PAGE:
Introducing our Arts Matrix

December 23, 2015

By: ArtPlace America

Earlier this year we tipped our hand about sharing a tool that lays out how the arts and culture sector organizes itself.  The Community Development Matrix has proved valuable in helping us analyze the diversity of our work by sector and stakeholder type, but what about arts and culture?  If our goal is to integrate the arts into community planning and development, we should bring he same level of rigor to each domain.

This framework offers us a way to keep tabs on the arts disciplines and types of practitioners that comprise the creative placemaking field.  The list of disciplines in the left-hand column should be relatively familiar to those who are familiar with our National Grants Program, and there are a couple of nuances to note.

In sharing this with some of our partners we were often asked, “why group craft and culinary arts together, and what if my craft is traditional?”  We think of craft and culinary arts as a set of practices based in materials, while folk & traditional arts are based in a heritage.  There is bound to be overlap among many of these categories, most notably in situations where work is intentionally interdisciplinary, but this at least gives us a solid starting point.

A few disciplines were difficult to categorize.  For example, storytelling could leverage dance, literature, music, and theater simultaneously.  In contrast to its community development counterpart, we thought this matrix should have an “Other” category to help capture those situations where categorization would prove unhelpful.

Turning to the top row, you’ll notice that the types of stakeholders mirror those in the community development matrix.  We’re looking to capture the entire arts and culture sector; which includes artists, organizations, and supporters alike.  So church choirs, Broadway productions, public art, afterschool programs, and private donors would each correspond to one of the stakeholder types respectively.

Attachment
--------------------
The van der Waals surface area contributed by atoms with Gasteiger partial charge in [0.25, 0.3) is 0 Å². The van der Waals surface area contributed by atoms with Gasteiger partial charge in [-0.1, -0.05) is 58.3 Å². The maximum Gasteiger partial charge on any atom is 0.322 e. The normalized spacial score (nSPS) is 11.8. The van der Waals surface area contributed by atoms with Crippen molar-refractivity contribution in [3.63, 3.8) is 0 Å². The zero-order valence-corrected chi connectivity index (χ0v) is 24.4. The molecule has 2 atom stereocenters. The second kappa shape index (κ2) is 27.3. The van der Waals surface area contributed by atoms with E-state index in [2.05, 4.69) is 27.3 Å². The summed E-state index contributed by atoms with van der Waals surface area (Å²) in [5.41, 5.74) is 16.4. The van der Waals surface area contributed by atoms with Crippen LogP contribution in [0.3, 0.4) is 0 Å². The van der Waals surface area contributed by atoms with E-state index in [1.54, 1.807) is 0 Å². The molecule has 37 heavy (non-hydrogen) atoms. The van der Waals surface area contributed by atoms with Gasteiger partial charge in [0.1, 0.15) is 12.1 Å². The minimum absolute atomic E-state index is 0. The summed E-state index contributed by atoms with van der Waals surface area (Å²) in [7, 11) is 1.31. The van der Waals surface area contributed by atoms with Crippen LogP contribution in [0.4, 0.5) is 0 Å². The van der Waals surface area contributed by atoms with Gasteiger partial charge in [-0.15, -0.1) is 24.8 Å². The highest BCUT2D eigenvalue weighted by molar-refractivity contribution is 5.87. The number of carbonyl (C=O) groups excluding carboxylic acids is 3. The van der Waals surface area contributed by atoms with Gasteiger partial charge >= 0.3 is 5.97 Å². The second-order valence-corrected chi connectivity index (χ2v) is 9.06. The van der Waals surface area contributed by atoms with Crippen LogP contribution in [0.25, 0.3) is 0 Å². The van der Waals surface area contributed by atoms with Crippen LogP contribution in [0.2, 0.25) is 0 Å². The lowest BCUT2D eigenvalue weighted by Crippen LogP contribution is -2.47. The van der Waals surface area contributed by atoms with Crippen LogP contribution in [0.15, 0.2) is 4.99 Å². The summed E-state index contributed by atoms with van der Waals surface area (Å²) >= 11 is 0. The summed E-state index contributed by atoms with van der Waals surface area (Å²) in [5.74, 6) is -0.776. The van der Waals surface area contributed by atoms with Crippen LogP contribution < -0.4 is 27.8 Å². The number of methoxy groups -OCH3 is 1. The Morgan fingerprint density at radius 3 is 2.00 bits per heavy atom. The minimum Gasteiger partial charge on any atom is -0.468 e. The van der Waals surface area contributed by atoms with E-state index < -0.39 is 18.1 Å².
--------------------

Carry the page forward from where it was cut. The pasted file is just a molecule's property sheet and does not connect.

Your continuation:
We also think it’s important to consider how individual artists’ work might fit into these categories.  A church choir soloist, chorus member in a hit musical, sculptor working on a bus station installation, middle school teaching artist, or painter who regularly donates her work to charity auctions would each correspond to a stakeholder type.

We look forward to the insight that this matrix will provide for our work to-date and the value it could create for the future.  For example, by looking at the arts and community development matrices in tandem we may find trends that point toward strong relationships between individual sectors and disciplines.  Hypothetically speaking, this could help show that craft & culinary arts have a strong relationship with workforce development and less of a relationship with transportation.  Our hope is that this kind of analysis will help us both better understand the creative placemaking field and focus our efforts to integrate the arts into community development across the country.

What do you think?  Is this something you’d find useful to your work, or does the idea of this kind of categorization bring other thoughts to mind?  As always we look forward to your feedback via the comments section below. Please note you do have to be logged in, in order to leave a comment.